Doctor of Philosophy
Department of Mechanical Engineering
Godbole, Ajit, Shock-assisted pneumatic injection technology, Doctor of Philosophy thesis, Department of Mechanical Engineering, University of Wollongong, 1998. https://ro.uow.edu.au/theses/1594
Analytical and experimental investigations exploring a new, potentially useful idea for a type of particle injector are presented. The injector is designed to work on the principles of gas dynamics, and can be used for transporting dry particulate matter to high pressure destinations and processes. The proposed device is expected to overcome many of the limitations (such as limited operating/back pressure, moving parts, clogging, deterioration due to particle agglomeration) of conventionally used particle feeders. The basic idea involves creation of a zone of relatively low pressure in a supersonic gas stream in a duct, and introducing the particulate matter into this zone. The particulate matter is then conveyed by the gas stream to the high pressure destination through a normal shock.
The aim, motivation and basic concepts of the project are introduced in Chapter 1. The relevant available literature is also surveyed.
Chapter 2 contains an overview of the project. The technique used for the analytical investigation of the flow in the proposed injector is introduced.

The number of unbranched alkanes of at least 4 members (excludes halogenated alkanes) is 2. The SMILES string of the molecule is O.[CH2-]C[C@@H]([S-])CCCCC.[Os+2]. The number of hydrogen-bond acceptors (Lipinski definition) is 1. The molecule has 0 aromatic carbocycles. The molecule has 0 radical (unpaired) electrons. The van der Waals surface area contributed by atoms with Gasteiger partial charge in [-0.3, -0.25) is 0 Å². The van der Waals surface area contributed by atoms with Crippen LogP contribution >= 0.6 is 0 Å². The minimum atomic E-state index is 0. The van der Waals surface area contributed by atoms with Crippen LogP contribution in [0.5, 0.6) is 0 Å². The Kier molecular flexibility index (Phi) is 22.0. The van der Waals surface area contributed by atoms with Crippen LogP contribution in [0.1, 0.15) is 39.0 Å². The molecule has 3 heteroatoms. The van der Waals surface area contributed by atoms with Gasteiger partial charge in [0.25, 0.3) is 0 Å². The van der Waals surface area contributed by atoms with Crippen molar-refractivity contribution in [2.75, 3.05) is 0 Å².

Chapter 3 contains an analytical investigation of flow in the Injection Tube.
Chapter 4 presents an analysis of the primary gas flow, which leads to nozzle design.
Flow in the Interaction Region is investigated in Chapter 5.
Chapter 6 introduces a 'Modified-Fanno' model for the pseudo-shock, developed during the course of the analytical investigation of flow in the Compression Region.
In Chapter 7, the 'Modified-Fanno' model is extended to suspension flows. Chapters 8 and 9 contain two-dimensional and three-dimensional PHOENICS simulations of the flow in the injector duct, respectively.
Chapter 10 contains an account of design considerations and fabrication details of the experimental facility and a description of the flow visualisation technique.
Chapter 11 presents results of the experimental investigation, along with comparisons with theoretical predictions.
Chapter 12 presents conclusions and recommendations for further and related work.
Among the new ideas explored during this study are the application of Generalised Steady One-Dimensional Flow analysis for designing the nozzle duct, modelling of a pseudo-normal shock in a duct as 'Modified-Fanno' flow, and a possible extension of the model to multiple shocks in suspensions.
study reveals that the proposed injection device is feasible and easily controllable.